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Assessing Research Impact
Australian government plans to shift from measuring the quality of publicly funded studies alone to gauging their social, economic and environmental impact, too.
Australia's federal government will embark on the gargantuan task of measuring benefits flowing from publicly funded research and plans to use those findings to allocate a proportion of the $8.2 billion spent on grant funding each year.
The announcement by the nation's tertiary education minister, Chris Evans, is a compete about-face from current policy, which measures the quality of research, but not its impact.
The task will be to measure the social, economic and environmental benefits flowing from government-funded research in universities, the Commonwealth Scientific and Industrial Research Organization, and medical research institutes.
Evans told a research symposium in Canberra last week that "it is important that we can show this research is providing tangible benefits to the nation and all parties are getting value for money."
He said that by September 2013, he expected that "research impact measures" aligned to funding streams would be finalized.
The government's policy has been to measure quality but not impact after strident opposition from research intensive universities, which felt it would undermine their predominantly blue skies research endeavors. Such research has long time frames and no guarantee of success, but is the basic building block of all new knowledge, research university officials argued.
The government's quality audit, Excellence for Research in Australia, simplified an earlier model crafted by the government of the last prime minister, John Howard, and ditched the impact factor because it was too complex and expensive.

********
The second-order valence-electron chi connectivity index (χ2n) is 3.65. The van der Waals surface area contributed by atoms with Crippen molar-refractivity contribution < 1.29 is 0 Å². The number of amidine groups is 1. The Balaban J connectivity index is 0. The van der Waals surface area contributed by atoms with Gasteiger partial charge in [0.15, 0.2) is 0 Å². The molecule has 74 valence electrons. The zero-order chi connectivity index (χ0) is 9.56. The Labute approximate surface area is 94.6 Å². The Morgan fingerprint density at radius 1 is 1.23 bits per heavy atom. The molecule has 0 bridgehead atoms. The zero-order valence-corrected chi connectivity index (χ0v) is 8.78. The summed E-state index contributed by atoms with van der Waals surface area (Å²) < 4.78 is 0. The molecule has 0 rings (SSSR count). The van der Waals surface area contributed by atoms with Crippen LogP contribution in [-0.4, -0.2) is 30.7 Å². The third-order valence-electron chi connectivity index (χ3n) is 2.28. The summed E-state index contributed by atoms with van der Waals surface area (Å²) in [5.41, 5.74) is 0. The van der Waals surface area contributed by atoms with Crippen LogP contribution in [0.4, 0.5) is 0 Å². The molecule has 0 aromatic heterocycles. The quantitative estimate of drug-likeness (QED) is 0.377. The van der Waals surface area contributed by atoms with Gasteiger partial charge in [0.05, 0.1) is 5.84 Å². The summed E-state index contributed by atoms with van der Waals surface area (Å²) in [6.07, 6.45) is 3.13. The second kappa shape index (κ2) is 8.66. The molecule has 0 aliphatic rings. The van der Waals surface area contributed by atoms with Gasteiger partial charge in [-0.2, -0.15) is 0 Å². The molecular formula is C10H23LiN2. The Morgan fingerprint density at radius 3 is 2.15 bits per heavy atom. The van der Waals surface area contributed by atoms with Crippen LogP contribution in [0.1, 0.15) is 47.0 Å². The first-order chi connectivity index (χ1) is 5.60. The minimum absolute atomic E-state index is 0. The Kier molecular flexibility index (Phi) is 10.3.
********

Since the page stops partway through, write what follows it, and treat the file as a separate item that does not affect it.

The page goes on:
The government's backtrack was announced at a symposium to discuss the results of a self-funded trial of research impact by 12 universities. The trial found that 87 percent of the case studies reviewed were deemed to show that research had a "considerable" or better impact. (See related article.)
Peter Høj, vice chancellor of the University of Queensland, heralded the news as a "major step forward." He also welcomed Evans's assertion that said any measure of research impact would have a very strong business focus.
Professor Høj said research-intensive universities such as his would be more likely to accept the proposed impact factor because the government had promised to keep it separate from the audit of quality, thereby avoiding confusion between the two.
Stuart Cunningham, a distinguished professor of creative industries at Queensland, said there is often no correlation between quality and impact. Astronomy and astrophysics, the research areas of Australia's latest Nobel laureate, Brian Schmidt, have no impact at all.
He said assessment of certain arts and humanities areas were also extremely difficult to assess, and would need to be very nuanced.
For instance, the impact of the cervical cancer vaccine Gardisil was easy to measure, but the value of an Aboriginal novelist writing stories and myths for local indigenous communities about their heritage and culture was much harder to ascertain.
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